I recently had the opportunity to talk with award-winning documentarian Peter Hankoff, who weighed in on the gap between history and Hollywood – something I’ve been thinking a lot about lately.
Peter has traveled from Auschwitz and Hitler’s bunker to Hiroshima and Pearl Harbor to get a better understanding of what really happened at these historical places.
As a writer, producer and director, he’s helmed dozens of historically-themed documentaries, including ‘Secret Voice of Hitler’ (National Geographic), ‘Nazi Scrapbooks from Hell: The Auschwitz Albums’ (National Geographic) and programs for ‘Unsolved History’ (Discovery Channel). He’s currently working on his tenth show about Nazis.
Read on for his thoughts on fictional heroes, Hitler’s demise, and ‘The Rat Patrol.’
Jane: So, how big IS the gap? Does Hollywood get it right most of the time, or is there usually a big divide between real-life history and our movie and TV screens?
Peter: There’s a good mix of real and fake history. Things are condensed a lot of the time because dramatic structure is key. And c’mon, there are so many bogus love stories shoehorned into the plot to keep some structures alive while the audience is waiting for the a) big attack, b) assassination, or c) the whatever it is we hope will somehow give us satisfaction. The smaller stories feel more real to me a lot of the times, maybe because it gives me time to think, “Hey, I could be that guy” or “I wonder where they go to the bathroom.”
In the old days, the studios had amazing story and research departments, and made painstaking attempts to get a lot of stuff right, but then there was the movie code and the expectations about stars and the studio system to fight with all that. And there are so many seamy aspects of human nature that have pervaded history … but not dodged the Hays code [a set of industry censorship guidelines which governed the vast majority of U.S. motion pictures from 1930 to 1968].
Bogart made a great hero, and so did John Wayne. But if you’ve ever seen ‘Conqueror,’ you’d know that John Wayne is a better cowboy than a Hun (or whatever he was supposed to be) on horseback. Bogart had that great dog face to make him a believable soldier, but I don’t think I could’ve bought him as a pirate.
Today with the help of computer graphics, the realism really shines. There was once a time when ‘a cast of thousands’ movie really had thousands on the screen. Today they look just as convincing. ‘Gladiator’ is a great example of something that really felt real.
Which TV shows or movies have done a great job telling the truth? We recently watched ‘The Pacific,’ and it seems like they didn’t sugarcoat things at all. Is that a good example of a series that got it right?
I thought a lot of ‘The Pacific’ was excellent in terms of mood and hardware and uniforms and locale. But watching that would not be enough to ace a test on the War in The Pacific. Most people don’t realize that the Battle of Iwo Jima went on for another month AFTER the flag was raised atop Mt. Suribachi. ‘Deadwood’ is another favorite of mine. Whether or not cowboys swore like sailors is moot. I bought it … and I think it made the old west more accessible to a new generation.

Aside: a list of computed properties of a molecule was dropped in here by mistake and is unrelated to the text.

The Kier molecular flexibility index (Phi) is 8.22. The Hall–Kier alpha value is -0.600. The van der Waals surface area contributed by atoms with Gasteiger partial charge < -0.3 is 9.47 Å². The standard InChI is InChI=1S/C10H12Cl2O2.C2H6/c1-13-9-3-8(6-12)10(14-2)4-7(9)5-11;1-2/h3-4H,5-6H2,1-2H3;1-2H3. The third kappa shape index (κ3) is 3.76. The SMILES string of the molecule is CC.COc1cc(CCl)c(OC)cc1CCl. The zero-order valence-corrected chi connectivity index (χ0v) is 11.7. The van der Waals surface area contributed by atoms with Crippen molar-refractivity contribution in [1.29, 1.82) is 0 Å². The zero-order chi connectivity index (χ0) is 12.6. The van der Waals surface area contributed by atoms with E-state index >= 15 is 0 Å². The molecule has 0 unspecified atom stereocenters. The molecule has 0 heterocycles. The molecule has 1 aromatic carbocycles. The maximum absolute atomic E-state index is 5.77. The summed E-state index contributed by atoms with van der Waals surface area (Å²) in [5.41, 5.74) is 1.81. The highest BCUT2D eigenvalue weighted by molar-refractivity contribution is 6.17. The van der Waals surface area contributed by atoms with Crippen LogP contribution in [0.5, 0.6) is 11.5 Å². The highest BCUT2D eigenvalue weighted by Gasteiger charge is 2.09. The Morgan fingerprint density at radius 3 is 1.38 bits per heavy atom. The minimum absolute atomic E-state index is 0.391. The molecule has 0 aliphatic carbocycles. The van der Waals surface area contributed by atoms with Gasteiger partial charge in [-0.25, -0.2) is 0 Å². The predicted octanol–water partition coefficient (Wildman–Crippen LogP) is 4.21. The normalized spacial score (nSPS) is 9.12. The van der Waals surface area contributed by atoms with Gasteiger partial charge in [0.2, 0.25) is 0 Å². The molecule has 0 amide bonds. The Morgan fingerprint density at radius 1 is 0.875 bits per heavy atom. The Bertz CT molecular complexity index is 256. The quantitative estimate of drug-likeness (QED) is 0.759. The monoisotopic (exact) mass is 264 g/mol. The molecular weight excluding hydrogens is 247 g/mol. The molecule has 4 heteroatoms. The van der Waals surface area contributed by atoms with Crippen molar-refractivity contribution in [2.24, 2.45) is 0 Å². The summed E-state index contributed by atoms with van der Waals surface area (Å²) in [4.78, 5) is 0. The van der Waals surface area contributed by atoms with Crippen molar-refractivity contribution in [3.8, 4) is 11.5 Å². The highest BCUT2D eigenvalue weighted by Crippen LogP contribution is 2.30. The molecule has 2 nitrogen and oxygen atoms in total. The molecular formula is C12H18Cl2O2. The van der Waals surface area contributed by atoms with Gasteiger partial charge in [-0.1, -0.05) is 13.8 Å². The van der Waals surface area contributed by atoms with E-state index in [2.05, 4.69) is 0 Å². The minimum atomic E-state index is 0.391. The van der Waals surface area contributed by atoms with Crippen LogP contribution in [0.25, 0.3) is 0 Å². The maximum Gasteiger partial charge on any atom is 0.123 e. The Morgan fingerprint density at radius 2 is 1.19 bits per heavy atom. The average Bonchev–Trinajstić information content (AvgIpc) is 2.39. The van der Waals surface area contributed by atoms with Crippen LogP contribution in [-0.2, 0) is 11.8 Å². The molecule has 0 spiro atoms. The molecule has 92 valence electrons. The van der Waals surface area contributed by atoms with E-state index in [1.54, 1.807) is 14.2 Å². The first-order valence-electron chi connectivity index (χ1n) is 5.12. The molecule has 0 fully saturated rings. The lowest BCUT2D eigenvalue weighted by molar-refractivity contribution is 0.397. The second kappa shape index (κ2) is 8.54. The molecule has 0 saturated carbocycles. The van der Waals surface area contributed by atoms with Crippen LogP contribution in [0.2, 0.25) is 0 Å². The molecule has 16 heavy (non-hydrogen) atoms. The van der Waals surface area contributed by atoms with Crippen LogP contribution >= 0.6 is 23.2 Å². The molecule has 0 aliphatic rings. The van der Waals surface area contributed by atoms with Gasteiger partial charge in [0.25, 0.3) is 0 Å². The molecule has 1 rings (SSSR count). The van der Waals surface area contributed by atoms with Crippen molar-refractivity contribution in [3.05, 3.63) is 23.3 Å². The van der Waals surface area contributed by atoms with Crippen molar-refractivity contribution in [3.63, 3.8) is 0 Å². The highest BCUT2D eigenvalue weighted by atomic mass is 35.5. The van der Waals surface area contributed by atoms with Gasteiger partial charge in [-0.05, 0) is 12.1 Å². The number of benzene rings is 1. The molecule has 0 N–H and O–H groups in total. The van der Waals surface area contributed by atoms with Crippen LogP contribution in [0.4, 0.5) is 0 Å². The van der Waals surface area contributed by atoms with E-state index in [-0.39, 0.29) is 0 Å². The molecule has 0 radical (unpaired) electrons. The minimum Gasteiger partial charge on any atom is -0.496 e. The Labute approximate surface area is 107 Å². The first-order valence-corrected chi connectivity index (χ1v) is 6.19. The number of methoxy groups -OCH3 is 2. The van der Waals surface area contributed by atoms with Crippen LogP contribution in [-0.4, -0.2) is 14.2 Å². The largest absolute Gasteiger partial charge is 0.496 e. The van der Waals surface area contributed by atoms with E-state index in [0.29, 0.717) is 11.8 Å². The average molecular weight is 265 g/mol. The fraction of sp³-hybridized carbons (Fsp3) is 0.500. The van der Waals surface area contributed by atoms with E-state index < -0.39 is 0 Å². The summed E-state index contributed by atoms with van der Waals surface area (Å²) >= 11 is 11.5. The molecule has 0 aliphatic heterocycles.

Truth or fiction? There is a third choice: fun. ‘Valkyrie’ got a lot of details right, but Tom Cruise is still Tom Cruise. As far as ‘Basterds’ goes, that was a great fantasy with a terrific villain. My one worry is that a lot of people might think that Hitler was actually killed in a Parisian movie theatre … by the way, he wasn’t.
Which shows or movies have done the WORST job of telling the truth?
My guilty pleasure has always been the 1960s series ‘The Rat Patrol’ — a World War II action show set in the desert of North Africa. I used to watch it as a kid with my best friend. His dad was in Patton’s army and was on a tank in North Africa. Every time the show came on, he’d get really mad and yell, "A jeep can’t kill a tank!"
Any intel on whether George Lucas gets it right for ‘Red Tails,’ his film about African-American pilots during WWII?
I don’t have any specific information, but if you look at Lucas’ body of work, I’d bet he’ll get a lot of those details right.
Do you feel like people get their news from Hollywood? Or will people delve a little deeper to get the truth?
On good days, I believe people take time to find the full answers, especially since the Internet is at our finger tips. But it, too, can be misleading. History is the most important subject in school, and the one that gets short shrift. It teaches critical thinking, practical writing and research. We live in an era in which people want multiple choice answers to essay questions. If that trend continues, our culture will only have one answer: "none of the above."
Anything else you want to add?
I feel people love history because it tells the story of us, and we want context and understanding — to see that we aren’t the only fools to walk the planet and to learn from the mistakes of the fools who came before us. There are a lot of traditionalists who bend history for their own purposes — it happens every day. The more information we have, the more chance we have to create a better future. The true heroes are the ones who ask "how?" and "why?"
Then again, the more we really learn about history — and what better way than to do it through the visual media — the more chances we have to see that without change, the status quo would have us still stuck in caves or living as slaves.
Images: HBO, Warner Bros., Peter Hankoff